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Monuments funeraires de L'ile Toud, Detroit de Torres

Date: c 1845
Overall: 366 x 493 mm, 0.25 kg
Medium: Ink on paper
Credit Line: ANMM Collection
Object Name: Lithograph
Object No: 00008364
Place Manufactured:France
Related Place:Torres Strait,

User Terms

    Plate 169 from 'Voyage au Pole Sud et dans l'Oceanie by Dumont d'Urville titled 'Monuments funeraires de l'Ile Toud (Detroit de Touies)' ('Funeral monuments on Toud Island /Tudu Island, Torres Strait').

    Dumont D’Urville’s Pacific expeditions recorded diverse aspects of the Indigenous cultures encountered during the voyages. Here the voyage artist has captured the details of a funerary monument adorned with dugong skulls, ribs, spears and shells.
    SignificanceDumont D'Urville's two expeditions (1826 1829 and 1837-1840) brought back significant scientific collections which emulated the achievements of James Cook in the 1770s and paralleled the work of Charles Darwin aboard the BEAGLE.

    In addition to the scientific staff, both expeditions included artists of considerable talent. On the first expedition the chief artist was Louis de Sainson. Ernest Goupil was the official artist during part of the second expedition, however, when he died during the voyage he was succeeded by the expedition's assistant surgeon Louis le Breton. Today Dumont D'Urville is recognised for initiating and applying a classification system to various ethnic groups - describing them as Austronesian, Polynesian, Melanesian or Micronesian.

    HistoryDugong bone mounds have been confirmed by archaeological excavations on Tudu Island to have been in use for at least 400-500 years. They were oval shaped and were known to be up to 13 meters long and one metre in height. Made predominantly from dugong ribs and the rear skull bones they were originally described by European explorers as 'ceremonial' or 'shrines'.
    More recent investigations suggest that the mounds were more likely associated with 'hunting magic, social cohesion and collective identity.'
    (McNiven, Ian and Wright, Duncan. 'Islands of Inquiry: Ritualised marine Midden Formation in western Zenadh Kes (Torres Strait)'. 2008, ANU Press.)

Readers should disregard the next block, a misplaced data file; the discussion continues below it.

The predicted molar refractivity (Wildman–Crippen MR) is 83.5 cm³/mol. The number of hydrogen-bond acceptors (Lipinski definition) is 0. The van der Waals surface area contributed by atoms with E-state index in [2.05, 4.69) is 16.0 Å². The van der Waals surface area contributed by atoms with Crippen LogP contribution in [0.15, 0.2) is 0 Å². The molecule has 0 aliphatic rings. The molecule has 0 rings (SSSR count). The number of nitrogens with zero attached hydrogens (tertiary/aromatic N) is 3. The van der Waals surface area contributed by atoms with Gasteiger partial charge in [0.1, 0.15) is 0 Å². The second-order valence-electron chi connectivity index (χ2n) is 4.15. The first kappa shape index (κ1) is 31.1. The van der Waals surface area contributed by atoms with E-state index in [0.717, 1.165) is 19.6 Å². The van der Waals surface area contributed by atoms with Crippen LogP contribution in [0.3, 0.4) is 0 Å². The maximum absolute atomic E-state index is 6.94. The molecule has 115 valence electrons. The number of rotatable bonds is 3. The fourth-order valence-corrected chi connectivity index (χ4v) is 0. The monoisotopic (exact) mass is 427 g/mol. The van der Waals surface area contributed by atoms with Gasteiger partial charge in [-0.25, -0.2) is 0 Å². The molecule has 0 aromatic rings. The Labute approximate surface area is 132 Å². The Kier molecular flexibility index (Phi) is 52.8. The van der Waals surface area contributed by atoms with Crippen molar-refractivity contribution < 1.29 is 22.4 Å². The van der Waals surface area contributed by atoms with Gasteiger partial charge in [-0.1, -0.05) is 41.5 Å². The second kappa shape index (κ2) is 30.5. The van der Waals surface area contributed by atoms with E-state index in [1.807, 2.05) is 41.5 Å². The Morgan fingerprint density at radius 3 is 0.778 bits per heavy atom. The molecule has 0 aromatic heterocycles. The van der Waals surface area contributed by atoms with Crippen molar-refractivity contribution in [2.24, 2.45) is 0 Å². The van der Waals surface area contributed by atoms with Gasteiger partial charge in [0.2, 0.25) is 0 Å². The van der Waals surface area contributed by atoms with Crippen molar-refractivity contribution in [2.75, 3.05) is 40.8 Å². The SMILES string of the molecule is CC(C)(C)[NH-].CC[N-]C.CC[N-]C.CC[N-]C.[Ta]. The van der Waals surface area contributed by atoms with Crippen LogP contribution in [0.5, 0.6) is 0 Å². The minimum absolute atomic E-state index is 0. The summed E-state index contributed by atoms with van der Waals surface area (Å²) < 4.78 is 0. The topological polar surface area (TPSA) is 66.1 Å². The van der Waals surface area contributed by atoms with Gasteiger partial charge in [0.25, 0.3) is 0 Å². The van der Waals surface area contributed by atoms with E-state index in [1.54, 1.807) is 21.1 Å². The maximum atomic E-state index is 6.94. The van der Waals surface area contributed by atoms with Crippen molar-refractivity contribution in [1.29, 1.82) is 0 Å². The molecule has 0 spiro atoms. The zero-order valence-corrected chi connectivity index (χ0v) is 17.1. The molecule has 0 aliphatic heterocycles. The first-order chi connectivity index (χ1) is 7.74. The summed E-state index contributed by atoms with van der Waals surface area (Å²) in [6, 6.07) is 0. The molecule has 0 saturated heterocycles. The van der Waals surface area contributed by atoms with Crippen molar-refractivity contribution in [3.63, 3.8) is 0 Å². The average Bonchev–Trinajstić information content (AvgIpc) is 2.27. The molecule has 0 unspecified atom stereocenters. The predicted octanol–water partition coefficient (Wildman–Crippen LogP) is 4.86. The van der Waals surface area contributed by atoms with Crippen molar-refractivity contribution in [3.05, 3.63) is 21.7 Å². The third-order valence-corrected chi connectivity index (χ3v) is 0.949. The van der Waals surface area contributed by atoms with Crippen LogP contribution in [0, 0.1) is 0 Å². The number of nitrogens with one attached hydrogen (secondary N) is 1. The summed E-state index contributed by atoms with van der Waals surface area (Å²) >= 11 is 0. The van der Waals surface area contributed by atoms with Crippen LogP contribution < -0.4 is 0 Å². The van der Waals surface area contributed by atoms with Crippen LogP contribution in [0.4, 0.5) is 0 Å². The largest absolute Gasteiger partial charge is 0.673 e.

Jules Dumont D'Urville was a French naval officer who commanded voyages of discovery to the Pacific Ocean and Antarctica in the first half of the 19th century. In his early career he had participated in a survey of the Aegean Sea, where he was instrumental in the recovery for the Musee de Louvre of the 'Venus de Milo'. He also served with distinction as second in command to Captain Louis Duperrey during a circumnavigation in the corvette LA COQUILLE (1822 1825).

    Based on the success of this voyage the French Minister for the Navy commissioned another voyage in LA COQUILLE. An important goal of this expedition was to discover what had happened to the La Perouse expedition (which had disappeared without trace 40 years earlier), and with this in mind, LA COQUILLE was renamed after La Perouse’s ship L’ASTROLABE. The expedition lasted three years and successfully solved the La Perouse mystery, discovering shipwreck remains at Vanikoro Island in the Solomon Islands. Several anchors, cannons and chains were brought back to France where they were used in a monument to La Perouse.

    Between 1837 and 1840 D’Urville in L’ASTROLABE (accompanied by LA ZELEE) explored parts of the Antarctic. The results of both voyages were published in Paris and included magnificent large format atlases containing a wide variety of detailed charts and illustrations. In 1842 Dumont D’Urville’s career was brought to an abrupt end when he and his family were tragically killed in a train accident.

    Additional Titles

    Web title: Monuments funeraires de L'ile Toud, Detroit de Torres


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